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Comp Biochem Physiol A Mol Integr Physiol. 2011 Apr;158(4):513-9. doi: 10.1016/j.cbpa.2010.12.015. Epub 2010 Dec 22.

Metabolic and physiological responses in tissues of the long-lived bivalve Arctica islandica to oxygen deficiency.

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1
Alfred-Wegner Institute for Polar and Marine Research, Bremerhaven, Germany. Julia.Strahl@awi.de

Abstract

In Arctica islandica, a long lifespan is associated with low metabolic activity, and with a pronounced tolerance to low environmental oxygen. In order to study metabolic and physiological responses to low oxygen conditions vs. no oxygen in mantle, gill, adductor muscle and hemocytes of the ocean quahog, specimens from the German Bight were maintained for 3.5 days under normoxia (21 kPa=controls), hypoxia (2 kPa) or anoxia (0 kPa). Tissue levels of anaerobic metabolites octopine, lactate and succinate as well as specific activities of octopine dehydrogenase (ODH) and lactate dehydrogenase (LDH) were unaffected by hypoxic incubation, suggesting that the metabolism of A. islandica remains fully aerobic down to environmental oxygen levels of 2 kPa. PO(2)-dependent respiration rates of isolated gills indicated the onset of metabolic rate depression (MRD) below 5 kPa in A. islandica, while anaerobiosis was switched on in bivalve tissues only at anoxia. Tissue-specific levels of glutathione (GSH), a scavenger of reactive oxygen species (ROS), indicate no anticipatory antioxidant response takes place under experimental hypoxia and anoxia exposure. Highest specific ODH activity and a mean ODH/LDH ratio of 95 in the adductor muscle contrasted with maximal specific LDH activity and a mean ODH/LDH ratio of 0.3 in hemocytes. These differences in anaerobic enzyme activity patterns indicate that LDH and ODH play specific roles in different tissues of A. islandica which are likely to economize metabolism during anoxia and reoxygenation.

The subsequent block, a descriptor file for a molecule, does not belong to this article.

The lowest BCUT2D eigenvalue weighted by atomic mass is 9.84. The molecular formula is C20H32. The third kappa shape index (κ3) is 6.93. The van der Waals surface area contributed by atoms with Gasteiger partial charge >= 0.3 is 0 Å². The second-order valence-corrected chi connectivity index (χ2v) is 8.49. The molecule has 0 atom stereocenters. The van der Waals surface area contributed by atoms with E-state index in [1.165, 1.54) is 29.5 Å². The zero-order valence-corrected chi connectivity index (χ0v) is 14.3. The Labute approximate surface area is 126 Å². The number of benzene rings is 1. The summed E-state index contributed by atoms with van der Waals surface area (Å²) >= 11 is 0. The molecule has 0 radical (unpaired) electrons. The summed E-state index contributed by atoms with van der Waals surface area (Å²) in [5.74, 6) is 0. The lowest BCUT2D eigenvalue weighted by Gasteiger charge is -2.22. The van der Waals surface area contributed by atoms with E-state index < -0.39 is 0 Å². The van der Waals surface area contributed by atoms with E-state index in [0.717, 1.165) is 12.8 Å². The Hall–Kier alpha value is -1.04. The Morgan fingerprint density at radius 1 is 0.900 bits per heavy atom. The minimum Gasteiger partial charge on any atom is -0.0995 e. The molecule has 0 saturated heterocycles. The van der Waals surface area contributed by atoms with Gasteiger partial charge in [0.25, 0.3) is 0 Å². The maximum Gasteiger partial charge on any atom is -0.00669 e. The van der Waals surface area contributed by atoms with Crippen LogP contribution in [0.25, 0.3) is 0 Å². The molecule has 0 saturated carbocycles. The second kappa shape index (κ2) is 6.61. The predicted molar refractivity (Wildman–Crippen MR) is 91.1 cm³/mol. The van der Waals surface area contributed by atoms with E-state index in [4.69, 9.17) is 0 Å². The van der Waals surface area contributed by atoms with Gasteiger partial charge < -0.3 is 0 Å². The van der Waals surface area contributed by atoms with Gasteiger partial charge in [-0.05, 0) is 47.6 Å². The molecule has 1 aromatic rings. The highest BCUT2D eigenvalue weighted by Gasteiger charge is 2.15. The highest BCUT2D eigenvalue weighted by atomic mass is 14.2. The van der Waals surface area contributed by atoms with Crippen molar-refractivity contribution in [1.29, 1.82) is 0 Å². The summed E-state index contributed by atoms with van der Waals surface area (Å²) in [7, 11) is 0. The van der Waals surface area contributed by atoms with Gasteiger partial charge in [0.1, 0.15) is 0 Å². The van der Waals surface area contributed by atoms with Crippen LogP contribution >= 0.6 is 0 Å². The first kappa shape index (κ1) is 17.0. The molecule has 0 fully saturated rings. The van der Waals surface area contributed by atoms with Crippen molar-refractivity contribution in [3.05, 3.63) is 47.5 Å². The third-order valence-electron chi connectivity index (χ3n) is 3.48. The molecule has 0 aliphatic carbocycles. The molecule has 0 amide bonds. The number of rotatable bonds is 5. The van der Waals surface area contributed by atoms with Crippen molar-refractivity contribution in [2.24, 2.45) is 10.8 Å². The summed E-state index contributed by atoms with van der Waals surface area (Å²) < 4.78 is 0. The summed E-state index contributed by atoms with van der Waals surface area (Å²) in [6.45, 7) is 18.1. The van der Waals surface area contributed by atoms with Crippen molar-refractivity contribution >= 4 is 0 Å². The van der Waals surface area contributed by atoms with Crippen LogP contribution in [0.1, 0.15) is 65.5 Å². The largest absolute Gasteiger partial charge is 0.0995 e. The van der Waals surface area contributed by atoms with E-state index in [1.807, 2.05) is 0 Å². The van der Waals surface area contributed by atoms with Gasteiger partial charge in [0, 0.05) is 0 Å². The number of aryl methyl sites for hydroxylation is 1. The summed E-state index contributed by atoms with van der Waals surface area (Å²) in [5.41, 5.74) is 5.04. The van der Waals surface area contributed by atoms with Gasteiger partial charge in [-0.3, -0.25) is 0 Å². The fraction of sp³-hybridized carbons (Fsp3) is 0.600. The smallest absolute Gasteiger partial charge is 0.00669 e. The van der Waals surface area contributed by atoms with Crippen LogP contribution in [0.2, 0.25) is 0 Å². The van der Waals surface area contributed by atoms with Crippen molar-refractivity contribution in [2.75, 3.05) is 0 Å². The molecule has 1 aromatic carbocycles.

PMID:
21184842
DOI:
10.1016/j.cbpa.2010.12.015
[Indexed for MEDLINE]
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